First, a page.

Richard T. Ritenbaugh 
Footwashing


John 13:6-10

Kenneth N. Taylor, in his Living Gospels: The Paraphrased Gospels, puts it this way: "Master, You shouldn't be washing our feet like this!" Christ responds, "What I am doing you do not understand now, but you will know after this" (verse 7).

Peter, still not convinced, flatly states, "You shall never wash my feet" (verse 8). Christ's next words, however, finally cause him to give in: "If I do not wash you, you have no part with Me." Jesus' response—whatever His tone of voice—struck the disciple squarely between the eyes: Peter's eternal life was on the line! This time, his response is quite different: "Lord, not my feet only, but also my hands and my head!" (verse 9). This sounds a little like Psalm 51:2, where David prays, "Wash me thoroughly. . . ."

Our Savior's answer to this request is not what some would expect: "He who is bathed needs only to wash his feet, but is completely clean" (John 13:10). The New International Version's translation of this verse makes His thought clear: "A person who has had a bath needs only to wash his feet; his whole body is clean." Obviously, the disciples had bathed before coming to eat the Passover meal. But having to walk along dusty roads in sandals, they collected a small amount of dirt on their feet. Thus, Christ explains that to be perfectly clean again, all He needed to do was to wash their feet.

Upon repentance, baptism, and receiving God's Holy Spirit, we are at that point perfectly clean in God's eyes. The blood of Jesus Christ has symbolically washed away all our past sins, and we stand before Him completely sinless. We have been buried in the waters of baptism and resurrected to a new life. However, as we all know, our human nature has certainly not departed from us, and it is not very long until the fact that we have sinned again stares us in the face. The old self has not really gone away; our lives are much as they were—with some important exceptions: We now have the Holy Spirit and have been given God's grace.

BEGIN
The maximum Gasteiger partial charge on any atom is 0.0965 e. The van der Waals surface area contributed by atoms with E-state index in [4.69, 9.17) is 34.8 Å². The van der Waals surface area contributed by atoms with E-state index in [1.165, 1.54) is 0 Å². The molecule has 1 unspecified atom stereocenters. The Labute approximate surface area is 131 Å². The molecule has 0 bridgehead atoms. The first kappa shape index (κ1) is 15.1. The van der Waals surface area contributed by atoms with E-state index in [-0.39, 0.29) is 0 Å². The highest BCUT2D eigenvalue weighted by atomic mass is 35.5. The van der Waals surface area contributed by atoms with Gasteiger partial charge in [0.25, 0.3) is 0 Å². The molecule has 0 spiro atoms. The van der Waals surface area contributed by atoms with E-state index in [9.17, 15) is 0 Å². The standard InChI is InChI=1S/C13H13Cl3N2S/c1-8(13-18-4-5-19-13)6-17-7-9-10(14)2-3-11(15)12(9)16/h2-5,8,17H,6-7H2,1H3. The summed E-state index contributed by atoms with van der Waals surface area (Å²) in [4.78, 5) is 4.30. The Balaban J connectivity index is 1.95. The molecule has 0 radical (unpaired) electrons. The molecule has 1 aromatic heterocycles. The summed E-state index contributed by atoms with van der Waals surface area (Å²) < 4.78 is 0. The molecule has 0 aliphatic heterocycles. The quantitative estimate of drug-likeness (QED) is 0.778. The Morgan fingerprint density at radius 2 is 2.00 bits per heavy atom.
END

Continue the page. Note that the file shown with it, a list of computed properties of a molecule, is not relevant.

Having been regenerated by God through His Spirit that He has given us, we have entered a unique relationship with God the Father. The veil that once separated us from having access to Him has been torn away by the death, resurrection, and ascension of Jesus Christ (Matthew 27:51; Hebrews 6:19-20; 10:19-22). Through Him, we can communicate with the Father to seek mercy and forgiveness for our sins and weaknesses. Upon repentance, God applies again the sacrifice of Christ to us and forgives us by His grace.

Now we can see that, even though we were once washed completely clean at baptism, we will occasionally sin as we walk through this life. We will spiritually get our feet dirty, and we will need Christ to wash our feet to make us completely clean again. Thus, He tells Peter, if He did not wash his feet, he would have no part with Him. None of us can carry unforgiven sins and still remain part of the body of Christ. This points out why it is so imperative that we seek His mercy and help to repent each day. When we do this, He can symbolically wash our feet and make us clean again. Each year at the Passover service, we reenact this to remind us how important it is.

Bill Keesee (1935-2010) 
Another Look at Footwashing

Another Look at Footwashing
by Bill Keesee (1935-2010)